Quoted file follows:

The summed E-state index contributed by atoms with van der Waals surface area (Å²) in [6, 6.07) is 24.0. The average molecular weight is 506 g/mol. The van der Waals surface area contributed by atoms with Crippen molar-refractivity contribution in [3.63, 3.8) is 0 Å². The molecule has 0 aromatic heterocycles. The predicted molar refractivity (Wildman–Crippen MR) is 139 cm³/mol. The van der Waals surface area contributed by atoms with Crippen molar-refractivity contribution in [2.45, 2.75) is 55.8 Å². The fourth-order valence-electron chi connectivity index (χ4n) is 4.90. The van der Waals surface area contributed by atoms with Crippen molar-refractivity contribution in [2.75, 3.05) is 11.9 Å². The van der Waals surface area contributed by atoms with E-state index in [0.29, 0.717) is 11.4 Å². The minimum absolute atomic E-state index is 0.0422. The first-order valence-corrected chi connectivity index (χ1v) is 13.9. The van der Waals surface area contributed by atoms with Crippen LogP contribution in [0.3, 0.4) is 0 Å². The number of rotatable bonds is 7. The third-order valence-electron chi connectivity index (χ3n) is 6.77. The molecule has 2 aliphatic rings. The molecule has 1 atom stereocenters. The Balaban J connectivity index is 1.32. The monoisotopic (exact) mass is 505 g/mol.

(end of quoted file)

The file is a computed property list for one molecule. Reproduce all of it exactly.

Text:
The summed E-state index contributed by atoms with van der Waals surface area (Å²) in [6, 6.07) is 24.0. The average molecular weight is 506 g/mol. The van der Waals surface area contributed by atoms with Crippen molar-refractivity contribution in [3.63, 3.8) is 0 Å². The molecule has 0 aromatic heterocycles. The predicted molar refractivity (Wildman–Crippen MR) is 139 cm³/mol. The van der Waals surface area contributed by atoms with Crippen molar-refractivity contribution in [2.45, 2.75) is 55.8 Å². The fourth-order valence-electron chi connectivity index (χ4n) is 4.90. The van der Waals surface area contributed by atoms with Crippen molar-refractivity contribution in [2.75, 3.05) is 11.9 Å². The van der Waals surface area contributed by atoms with E-state index in [0.29, 0.717) is 11.4 Å². The minimum absolute atomic E-state index is 0.0422. The first-order valence-corrected chi connectivity index (χ1v) is 13.9. The van der Waals surface area contributed by atoms with Crippen LogP contribution in [0.3, 0.4) is 0 Å². The number of rotatable bonds is 7. The third-order valence-electron chi connectivity index (χ3n) is 6.77. The molecule has 2 aliphatic rings. The molecule has 1 atom stereocenters. The Balaban J connectivity index is 1.32. The monoisotopic (exact) mass is 505 g/mol.